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While it’s fun to laugh at how similar these stories seem on the surface, the reason we find it humorous in the first place is because they are vastly different in every other respect.

One is science fiction with fantastical elements sprinkled in, one is fantasy. One takes place in a boarding school in Europe during the 90s, another long ago in a galaxy far, far away. One is about a child, while the other is about a boy in his late teens or early twenties.

The differences go on, but I’ve made my point.

The reason stories fail is not because they are similar to another story. The issue arises when it adds nothing new to the themes that it is trying to present, or it follows the exact same path that its alleged predecessor tread.

The concept of an orphan boy destined for greatness isn’t an idea invented by J.K. Rowling. In fact it’s used so often it borders on cliché. However, the way Rowling implements it is unique because their absence is not used merely as a vehicle to allow Harry to have adventures without parental intervention, or to make him a more sympathetic figure. Harry has no loving family of his own and so his friends become like family to him and the stakes are higher whenever their lives are in peril. He leans more heavily on them than the typical person might, even at that age when friendships are essential to personal and social growth. This forces us, the audience, to become more emotionally engaged in the characters’ fate because without them he has nothing.

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So instead of worrying about how similar your plot or themes are to other works, focus on how you can play with the audience’s expectations and make the story yours. 

Perhaps a subplot in your novel is about a character who wants to avenge a fallen family figure. Typically, at the end, the character decides not to go along with it because murdering that person would make them “just like” that character. However, maybe your character does go along with their plan and is happy with their decision, up until the point where they realize it has changed them for the worst. Your character has then lost a part of themselves they can never get back.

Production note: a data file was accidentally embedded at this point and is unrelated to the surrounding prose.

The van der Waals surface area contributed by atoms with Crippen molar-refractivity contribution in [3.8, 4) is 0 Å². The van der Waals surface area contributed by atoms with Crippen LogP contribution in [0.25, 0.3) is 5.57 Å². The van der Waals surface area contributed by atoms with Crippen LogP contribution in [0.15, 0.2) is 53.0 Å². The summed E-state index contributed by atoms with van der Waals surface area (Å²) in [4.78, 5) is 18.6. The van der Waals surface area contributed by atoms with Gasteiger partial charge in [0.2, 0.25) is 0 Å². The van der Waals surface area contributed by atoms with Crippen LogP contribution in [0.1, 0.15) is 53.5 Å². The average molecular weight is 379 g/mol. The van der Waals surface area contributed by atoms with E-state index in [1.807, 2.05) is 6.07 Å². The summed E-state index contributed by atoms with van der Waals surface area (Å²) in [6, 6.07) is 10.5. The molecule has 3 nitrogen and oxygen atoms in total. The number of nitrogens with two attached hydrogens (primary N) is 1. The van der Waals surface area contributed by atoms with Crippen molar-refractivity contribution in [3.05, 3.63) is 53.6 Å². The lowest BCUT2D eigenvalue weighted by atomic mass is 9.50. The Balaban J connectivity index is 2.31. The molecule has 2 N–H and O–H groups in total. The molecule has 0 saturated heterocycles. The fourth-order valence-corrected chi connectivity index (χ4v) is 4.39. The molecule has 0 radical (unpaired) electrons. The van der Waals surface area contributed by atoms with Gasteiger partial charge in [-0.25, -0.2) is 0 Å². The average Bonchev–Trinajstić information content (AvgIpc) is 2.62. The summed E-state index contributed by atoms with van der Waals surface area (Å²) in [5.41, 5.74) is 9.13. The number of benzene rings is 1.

Maybe they aren’t even aware they have been changed by the experience until a trusted friend or family member points it out to them. This creates conflict and makes your character more three-dimensional.

This is only one example. There are tons of different things you can do to make yours story stand apart from other similar works.

Above all else, make sure to put a bit of your soul into everything your write. I know it sounds corny, but there is only one and your thoughts and opinions are your own.

Explore your identity.

Ask yourself why you believe what you believe. Dig deeper into ideas that might confuse you, or frustrate you about other works of fiction.

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And remember, in spite of what Cinema Sins may tell you–

*grabs megaphone*

Tropes are not clichés!

Thanks for reading!

Being a Writer is…

Being a writer is-

..spending hours trying to describe how a character walked through a door.

…looking up synonyms for “said” every other sentence.

…typing for 3 hours straight and then deleting everything but one sentence the next day.